Contradicting earlier findings, a study released Monday reported that U.S. consumers are not heading to online bill payment sites because of recent anthrax mail scares.
The Jupiter Media Metrix (Nasdaq: JMXI) study said that there has been “no noticeable increase in traffic” to the largest online billing sites since September 11th or the anthrax scares, which began about two weeks later.
According to Jupiter, during the last three weeks of October, traffic to bill-paying sites rose 2.8 percent each week, compared to an average of 2.5 percent per week for the last three months. Online bill payment has already grown 12 percent in 2001 over last year’s levels, the firm said.
“Barring a much more widespread level of consumer fear, anthrax issues will not have a significant impact on the growth of electronic bill payment and presentment,” said Jupiter senior analyst Jim Van Dyke.
The Jupiter study contradicted findings released last week by Gartner (NYSE: IT) that there had been a 20 percent spike in online bill enrollment since the first reports of anthrax contamination began to surface.
Jupiter found a long-range trend of steady growth for online payment will continue, regardless of the anthrax situation.
Jupiter said that because the average household receives as many as 18 monthly bills and most bill-paying sites are set up to let people pay about six monthly bills, the Web is not the answer to stopping the flow of paper bills, Jupiter said.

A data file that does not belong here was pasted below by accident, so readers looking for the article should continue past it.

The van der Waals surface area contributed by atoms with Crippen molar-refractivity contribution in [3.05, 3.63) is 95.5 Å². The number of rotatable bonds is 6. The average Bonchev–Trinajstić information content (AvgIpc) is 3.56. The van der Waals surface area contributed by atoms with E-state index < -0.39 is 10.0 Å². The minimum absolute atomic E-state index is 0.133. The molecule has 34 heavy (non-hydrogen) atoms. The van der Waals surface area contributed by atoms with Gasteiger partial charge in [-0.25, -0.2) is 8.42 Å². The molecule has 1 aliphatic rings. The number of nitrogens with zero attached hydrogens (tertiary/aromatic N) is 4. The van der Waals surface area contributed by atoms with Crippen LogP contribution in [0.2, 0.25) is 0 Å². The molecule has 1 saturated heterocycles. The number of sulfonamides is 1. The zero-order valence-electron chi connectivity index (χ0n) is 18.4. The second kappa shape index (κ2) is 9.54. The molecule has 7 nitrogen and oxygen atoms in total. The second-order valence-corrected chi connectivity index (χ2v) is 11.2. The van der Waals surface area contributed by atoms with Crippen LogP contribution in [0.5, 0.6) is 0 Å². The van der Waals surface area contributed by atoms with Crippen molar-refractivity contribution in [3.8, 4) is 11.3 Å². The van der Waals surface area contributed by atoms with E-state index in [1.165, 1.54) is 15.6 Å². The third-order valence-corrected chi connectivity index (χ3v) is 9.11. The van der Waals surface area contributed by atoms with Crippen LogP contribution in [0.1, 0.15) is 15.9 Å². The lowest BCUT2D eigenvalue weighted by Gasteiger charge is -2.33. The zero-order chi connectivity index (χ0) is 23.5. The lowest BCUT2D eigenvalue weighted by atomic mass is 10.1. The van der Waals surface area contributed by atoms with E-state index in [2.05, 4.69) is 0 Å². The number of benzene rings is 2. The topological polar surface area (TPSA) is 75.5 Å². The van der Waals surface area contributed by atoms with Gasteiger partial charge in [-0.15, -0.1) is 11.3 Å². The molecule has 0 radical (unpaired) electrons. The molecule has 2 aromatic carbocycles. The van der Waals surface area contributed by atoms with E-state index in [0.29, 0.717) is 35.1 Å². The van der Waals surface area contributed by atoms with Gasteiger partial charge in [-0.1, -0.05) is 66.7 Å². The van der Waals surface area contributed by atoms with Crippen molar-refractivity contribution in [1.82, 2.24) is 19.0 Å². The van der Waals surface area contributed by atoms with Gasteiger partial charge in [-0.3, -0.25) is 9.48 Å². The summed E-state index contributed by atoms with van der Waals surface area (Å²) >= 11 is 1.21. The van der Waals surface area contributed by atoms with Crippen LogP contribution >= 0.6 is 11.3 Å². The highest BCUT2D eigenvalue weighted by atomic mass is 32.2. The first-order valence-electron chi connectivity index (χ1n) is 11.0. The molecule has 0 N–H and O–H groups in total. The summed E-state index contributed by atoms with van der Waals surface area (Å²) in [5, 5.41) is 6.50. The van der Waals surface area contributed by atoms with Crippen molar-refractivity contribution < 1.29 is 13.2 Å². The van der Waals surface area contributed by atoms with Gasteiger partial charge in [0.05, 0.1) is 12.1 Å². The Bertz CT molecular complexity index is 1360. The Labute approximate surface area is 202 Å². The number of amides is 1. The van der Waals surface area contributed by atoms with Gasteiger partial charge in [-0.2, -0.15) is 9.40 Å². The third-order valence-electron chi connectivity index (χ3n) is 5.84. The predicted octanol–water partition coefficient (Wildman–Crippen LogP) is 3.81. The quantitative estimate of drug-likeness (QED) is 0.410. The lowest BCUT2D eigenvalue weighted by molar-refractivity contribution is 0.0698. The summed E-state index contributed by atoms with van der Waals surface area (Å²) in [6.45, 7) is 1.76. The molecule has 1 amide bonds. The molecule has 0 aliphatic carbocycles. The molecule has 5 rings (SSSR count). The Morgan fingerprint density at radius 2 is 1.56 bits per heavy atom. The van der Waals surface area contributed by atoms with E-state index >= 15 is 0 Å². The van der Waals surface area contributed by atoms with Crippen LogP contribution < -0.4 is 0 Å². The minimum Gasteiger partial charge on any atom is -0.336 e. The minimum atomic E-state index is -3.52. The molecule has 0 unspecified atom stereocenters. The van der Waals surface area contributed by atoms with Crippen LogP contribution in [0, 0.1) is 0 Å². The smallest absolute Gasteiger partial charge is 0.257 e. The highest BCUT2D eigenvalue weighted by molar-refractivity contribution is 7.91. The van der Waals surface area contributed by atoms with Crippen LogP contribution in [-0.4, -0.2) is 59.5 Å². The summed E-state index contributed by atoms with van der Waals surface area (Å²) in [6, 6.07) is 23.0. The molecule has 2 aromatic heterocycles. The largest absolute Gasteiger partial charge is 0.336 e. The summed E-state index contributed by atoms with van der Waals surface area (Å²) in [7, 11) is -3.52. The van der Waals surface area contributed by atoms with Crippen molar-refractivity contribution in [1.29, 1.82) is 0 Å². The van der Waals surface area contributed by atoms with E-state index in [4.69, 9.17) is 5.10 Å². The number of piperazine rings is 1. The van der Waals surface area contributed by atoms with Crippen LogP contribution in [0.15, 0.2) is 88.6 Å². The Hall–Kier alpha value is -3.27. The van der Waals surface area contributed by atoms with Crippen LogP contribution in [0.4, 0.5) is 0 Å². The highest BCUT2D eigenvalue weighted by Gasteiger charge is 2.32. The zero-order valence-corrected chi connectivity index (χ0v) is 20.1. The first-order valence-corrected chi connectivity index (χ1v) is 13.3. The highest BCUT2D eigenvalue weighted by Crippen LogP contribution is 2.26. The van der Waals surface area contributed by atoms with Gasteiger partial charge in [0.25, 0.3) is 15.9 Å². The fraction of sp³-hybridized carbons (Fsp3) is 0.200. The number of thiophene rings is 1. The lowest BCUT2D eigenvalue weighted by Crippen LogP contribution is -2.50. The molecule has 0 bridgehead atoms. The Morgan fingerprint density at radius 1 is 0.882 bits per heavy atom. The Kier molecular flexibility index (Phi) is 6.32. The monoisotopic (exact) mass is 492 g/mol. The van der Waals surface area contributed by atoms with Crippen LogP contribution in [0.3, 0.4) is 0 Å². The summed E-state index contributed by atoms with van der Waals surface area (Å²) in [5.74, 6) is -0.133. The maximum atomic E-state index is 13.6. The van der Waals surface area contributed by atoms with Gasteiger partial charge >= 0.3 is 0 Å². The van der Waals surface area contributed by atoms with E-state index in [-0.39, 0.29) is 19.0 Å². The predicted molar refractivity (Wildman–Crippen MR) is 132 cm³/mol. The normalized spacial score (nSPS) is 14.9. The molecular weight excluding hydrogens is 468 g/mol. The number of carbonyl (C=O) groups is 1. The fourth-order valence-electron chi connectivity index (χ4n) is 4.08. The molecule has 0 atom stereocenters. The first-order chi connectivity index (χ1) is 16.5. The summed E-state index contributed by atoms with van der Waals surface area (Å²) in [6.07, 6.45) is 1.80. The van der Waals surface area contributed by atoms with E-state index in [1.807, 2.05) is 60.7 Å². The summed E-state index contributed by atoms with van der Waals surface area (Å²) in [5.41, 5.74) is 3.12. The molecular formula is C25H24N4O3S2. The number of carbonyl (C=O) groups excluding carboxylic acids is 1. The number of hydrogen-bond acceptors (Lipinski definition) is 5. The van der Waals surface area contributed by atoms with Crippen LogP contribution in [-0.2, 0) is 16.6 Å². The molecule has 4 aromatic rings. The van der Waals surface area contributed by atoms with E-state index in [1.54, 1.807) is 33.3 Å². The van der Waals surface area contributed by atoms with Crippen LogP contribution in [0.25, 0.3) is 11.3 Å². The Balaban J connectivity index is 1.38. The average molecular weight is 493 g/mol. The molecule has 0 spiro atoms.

Instead, Van Dyke said, growth of online billing began early this year in response to more marketing efforts by utilities, financial institutions and others.
In fact, Jupiter had predicted earlier this year that online bill payment will more than double in 2002, a forecast that the New York research firm said it will not change in response to the terrorist attacks.
“Consumers will steadily embrace online billing as they become more aware of the benefits and the bills become increasingly available online,” Van Dyke said.
Meanwhile, Jupiter said that bill-paying services have to improve as well. One current problem: Many online payment services still send paper payment confirmation via traditional mail, meaning the consumer sees no real change at his or her mailbox.
“The demise of many services that deliver paper by truck is inevitable, but mainstream consumers won’t rapidly adopt these services until they are more complete than what is offered today,” Van Dyke said.
In a separate study, The Yankee Group said Monday that its own survey of online consumers found that most wanted to deal with their banks or other financial institutions when it comes to online bill payment.
More than half of consumers said they prefer to have their banks handle bills on the Web, while 10 percent chose a third-party site such as an Internet service provider or bill handling company.
“Banks, which in the past used a ‘wait-and-see’ approach still have a distinct advantage thanks to the churn-resistant nature of their customer base, and the increased acceptance of online banking among high-end customers,” said Paul Hughes, director of Billing & Payment Application Strategies at Boston, Massachusetts-based research firm the Yankee Group.